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Jan Copley
Certified Practice Advisor
Atticus, Inc.

530 South Lake Avenue, Suite 250
Pasadena, CA 91101
(626) 696-3145
(626) 421-6747 (fax)

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The Importance of Thank You

May 27, 2011

Filed under: Practice Management — @ 12:54 pm

Sometimes your parents were right. They tried to teach you to say thank you. However, they may never have said what’s in it for you! Well, I can think of at least three ways saying thank you can help you in your business.

Say thank you to your referral sources. Whenever you have a meeting with a referral source, send them a hand-written note thanking him or her for taking time out from his or her busy day. Whenever a referral source sends you a client, send them a handwritten thank-you note.

What will the result be? At the very least, the referral source will be impressed. You will stand out from the other attorneys whose manners are not as nice as yours. You may get a thank you for your thank you. And, you will be remembered, so the next time the referral source needs to send someone to an attorney, he or she will think of you.

Say thank you to your clients. For similar reasons, thank your clients. Think about it — most of them are taking a great leap of faith when they hire you. Clients ask people they don’t know very well to take on matters of extraordinary importance in a system they don’t understand. It seems to me that that is a great honor.

Also, clients, as referral sources, retain you because they know, like and trust you. So, help your clients know and trust you by showing your good manners. Send a thank-you note when they retain you; send a thank-you note when they refer a friend your way. This should generate more referrals. Your clients’ positive experiences can only help you and your bottom line.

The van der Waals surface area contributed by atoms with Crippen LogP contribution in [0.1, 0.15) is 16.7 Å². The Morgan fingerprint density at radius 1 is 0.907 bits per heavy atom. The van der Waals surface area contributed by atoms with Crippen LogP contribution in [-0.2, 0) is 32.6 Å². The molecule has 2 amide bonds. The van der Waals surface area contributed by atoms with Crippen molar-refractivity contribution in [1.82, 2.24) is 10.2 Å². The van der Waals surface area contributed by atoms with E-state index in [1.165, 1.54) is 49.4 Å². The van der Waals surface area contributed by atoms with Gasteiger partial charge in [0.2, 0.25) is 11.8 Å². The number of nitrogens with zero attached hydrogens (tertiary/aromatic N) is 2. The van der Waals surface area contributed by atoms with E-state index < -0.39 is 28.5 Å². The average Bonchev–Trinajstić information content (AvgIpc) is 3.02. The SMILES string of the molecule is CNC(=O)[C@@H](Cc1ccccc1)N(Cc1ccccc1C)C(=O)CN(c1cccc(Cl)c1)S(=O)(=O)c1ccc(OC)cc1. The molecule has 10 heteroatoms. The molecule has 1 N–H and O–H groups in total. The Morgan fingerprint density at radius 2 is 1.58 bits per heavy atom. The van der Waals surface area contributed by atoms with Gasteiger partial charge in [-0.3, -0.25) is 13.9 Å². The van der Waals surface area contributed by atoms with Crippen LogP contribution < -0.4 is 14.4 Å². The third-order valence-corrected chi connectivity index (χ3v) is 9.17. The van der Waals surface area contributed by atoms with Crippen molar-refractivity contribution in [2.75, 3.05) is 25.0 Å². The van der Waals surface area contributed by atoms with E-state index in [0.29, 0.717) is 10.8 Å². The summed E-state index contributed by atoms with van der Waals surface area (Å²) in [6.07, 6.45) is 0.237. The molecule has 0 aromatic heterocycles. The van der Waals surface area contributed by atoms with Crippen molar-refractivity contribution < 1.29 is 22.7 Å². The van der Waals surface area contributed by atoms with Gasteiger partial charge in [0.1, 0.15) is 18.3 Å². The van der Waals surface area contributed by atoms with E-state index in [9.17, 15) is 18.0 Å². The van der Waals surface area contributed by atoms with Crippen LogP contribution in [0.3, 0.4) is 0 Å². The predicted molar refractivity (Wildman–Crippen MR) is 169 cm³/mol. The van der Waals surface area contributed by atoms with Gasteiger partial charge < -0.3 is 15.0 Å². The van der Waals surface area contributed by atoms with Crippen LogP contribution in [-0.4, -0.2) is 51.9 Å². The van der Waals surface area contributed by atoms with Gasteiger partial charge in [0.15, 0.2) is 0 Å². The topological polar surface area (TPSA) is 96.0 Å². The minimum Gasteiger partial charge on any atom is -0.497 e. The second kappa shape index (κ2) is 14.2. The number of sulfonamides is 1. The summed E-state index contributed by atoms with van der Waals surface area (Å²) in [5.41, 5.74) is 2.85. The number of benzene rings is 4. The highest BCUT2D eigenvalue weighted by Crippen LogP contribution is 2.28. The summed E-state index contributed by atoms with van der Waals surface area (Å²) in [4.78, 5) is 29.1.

Say thank you to your team. Were there times when you were an employee that you felt underappreciated? Of course there were! How much of a difference would it have made to you if your boss had simply said, “Thank you for doing a good job”? It probably would have made your day!

Well, do you thank your team members for a job well done? Try it. You’ll be surprised by the positive response. Taking the time to say thank you makes all the difference in creating and maintaining a loyal team.

Say thank you to your significant other. Although this doesn’t formally fall in the area of law practice management, my husband reminds me to tell you to say thank you to your significant other.

Please let me know how this helps you!

Have You Done Any Succession Planning At All?

May 25, 2011

Filed under: Succession Planning — @ 1:28 pm

For reasons that aren’t quite clear to me, I now receive CPA Trendlines , a free email magazine for CPAs. I haven’t unsubscribed. CPAs, like attorneys, are in the personal services business, and I find most of the information in CPA Trendlines is also relevant to legal practices.